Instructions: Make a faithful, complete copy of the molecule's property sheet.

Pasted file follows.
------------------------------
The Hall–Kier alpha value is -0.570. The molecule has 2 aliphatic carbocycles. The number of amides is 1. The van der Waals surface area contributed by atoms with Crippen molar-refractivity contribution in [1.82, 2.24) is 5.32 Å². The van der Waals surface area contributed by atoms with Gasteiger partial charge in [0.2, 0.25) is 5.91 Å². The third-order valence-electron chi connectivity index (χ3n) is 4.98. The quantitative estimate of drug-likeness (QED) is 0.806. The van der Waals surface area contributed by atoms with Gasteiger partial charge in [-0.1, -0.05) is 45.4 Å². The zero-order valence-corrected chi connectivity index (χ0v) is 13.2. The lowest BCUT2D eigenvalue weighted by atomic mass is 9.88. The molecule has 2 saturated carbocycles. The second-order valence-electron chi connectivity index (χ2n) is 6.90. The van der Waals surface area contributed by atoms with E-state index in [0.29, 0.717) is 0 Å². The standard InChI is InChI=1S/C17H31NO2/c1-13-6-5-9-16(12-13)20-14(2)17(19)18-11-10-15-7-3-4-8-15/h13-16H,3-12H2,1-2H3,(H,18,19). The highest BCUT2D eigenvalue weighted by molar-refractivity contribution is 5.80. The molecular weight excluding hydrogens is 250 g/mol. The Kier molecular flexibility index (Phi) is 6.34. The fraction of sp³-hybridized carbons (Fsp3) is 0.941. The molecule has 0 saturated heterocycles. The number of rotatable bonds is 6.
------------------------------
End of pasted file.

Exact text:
The Hall–Kier alpha value is -0.570. The molecule has 2 aliphatic carbocycles. The number of amides is 1. The van der Waals surface area contributed by atoms with Crippen molar-refractivity contribution in [1.82, 2.24) is 5.32 Å². The van der Waals surface area contributed by atoms with Gasteiger partial charge in [0.2, 0.25) is 5.91 Å². The third-order valence-electron chi connectivity index (χ3n) is 4.98. The quantitative estimate of drug-likeness (QED) is 0.806. The van der Waals surface area contributed by atoms with Gasteiger partial charge in [-0.1, -0.05) is 45.4 Å². The zero-order valence-corrected chi connectivity index (χ0v) is 13.2. The lowest BCUT2D eigenvalue weighted by atomic mass is 9.88. The molecule has 2 saturated carbocycles. The second-order valence-electron chi connectivity index (χ2n) is 6.90. The van der Waals surface area contributed by atoms with E-state index in [0.29, 0.717) is 0 Å². The standard InChI is InChI=1S/C17H31NO2/c1-13-6-5-9-16(12-13)20-14(2)17(19)18-11-10-15-7-3-4-8-15/h13-16H,3-12H2,1-2H3,(H,18,19). The highest BCUT2D eigenvalue weighted by molar-refractivity contribution is 5.80. The molecular weight excluding hydrogens is 250 g/mol. The Kier molecular flexibility index (Phi) is 6.34. The fraction of sp³-hybridized carbons (Fsp3) is 0.941. The molecule has 0 saturated heterocycles. The number of rotatable bonds is 6.